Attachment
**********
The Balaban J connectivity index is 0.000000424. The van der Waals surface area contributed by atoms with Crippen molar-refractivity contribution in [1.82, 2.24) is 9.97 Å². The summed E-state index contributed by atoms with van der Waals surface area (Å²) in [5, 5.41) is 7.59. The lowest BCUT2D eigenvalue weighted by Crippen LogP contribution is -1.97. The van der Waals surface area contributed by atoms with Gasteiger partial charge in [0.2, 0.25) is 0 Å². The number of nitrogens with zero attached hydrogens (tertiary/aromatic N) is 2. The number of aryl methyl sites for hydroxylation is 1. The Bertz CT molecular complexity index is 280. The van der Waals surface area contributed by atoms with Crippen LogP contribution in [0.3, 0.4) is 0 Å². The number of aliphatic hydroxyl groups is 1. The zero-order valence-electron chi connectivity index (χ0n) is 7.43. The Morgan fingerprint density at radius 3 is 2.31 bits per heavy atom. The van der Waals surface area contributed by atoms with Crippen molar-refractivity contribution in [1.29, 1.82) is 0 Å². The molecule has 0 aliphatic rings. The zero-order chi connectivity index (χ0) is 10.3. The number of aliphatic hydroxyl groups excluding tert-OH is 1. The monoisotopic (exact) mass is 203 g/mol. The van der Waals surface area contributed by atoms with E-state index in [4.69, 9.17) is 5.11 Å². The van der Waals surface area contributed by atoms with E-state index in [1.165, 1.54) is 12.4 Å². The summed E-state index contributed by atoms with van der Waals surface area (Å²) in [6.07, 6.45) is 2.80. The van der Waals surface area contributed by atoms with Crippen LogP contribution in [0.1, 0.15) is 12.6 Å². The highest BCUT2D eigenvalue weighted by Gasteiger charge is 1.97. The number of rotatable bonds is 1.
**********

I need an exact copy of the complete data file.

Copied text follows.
The Balaban J connectivity index is 0.000000424. The van der Waals surface area contributed by atoms with Crippen molar-refractivity contribution in [1.82, 2.24) is 9.97 Å². The summed E-state index contributed by atoms with van der Waals surface area (Å²) in [5, 5.41) is 7.59. The lowest BCUT2D eigenvalue weighted by Crippen LogP contribution is -1.97. The van der Waals surface area contributed by atoms with Gasteiger partial charge in [0.2, 0.25) is 0 Å². The number of nitrogens with zero attached hydrogens (tertiary/aromatic N) is 2. The number of aryl methyl sites for hydroxylation is 1. The Bertz CT molecular complexity index is 280. The van der Waals surface area contributed by atoms with Crippen LogP contribution in [0.3, 0.4) is 0 Å². The number of aliphatic hydroxyl groups is 1. The zero-order valence-electron chi connectivity index (χ0n) is 7.43. The Morgan fingerprint density at radius 3 is 2.31 bits per heavy atom. The van der Waals surface area contributed by atoms with Crippen molar-refractivity contribution in [1.29, 1.82) is 0 Å². The molecule has 0 aliphatic rings. The zero-order chi connectivity index (χ0) is 10.3. The number of aliphatic hydroxyl groups excluding tert-OH is 1. The monoisotopic (exact) mass is 203 g/mol. The van der Waals surface area contributed by atoms with E-state index in [4.69, 9.17) is 5.11 Å². The van der Waals surface area contributed by atoms with E-state index in [1.165, 1.54) is 12.4 Å². The summed E-state index contributed by atoms with van der Waals surface area (Å²) in [6.07, 6.45) is 2.80. The van der Waals surface area contributed by atoms with Crippen LogP contribution in [0.1, 0.15) is 12.6 Å². The highest BCUT2D eigenvalue weighted by Gasteiger charge is 1.97. The number of rotatable bonds is 1.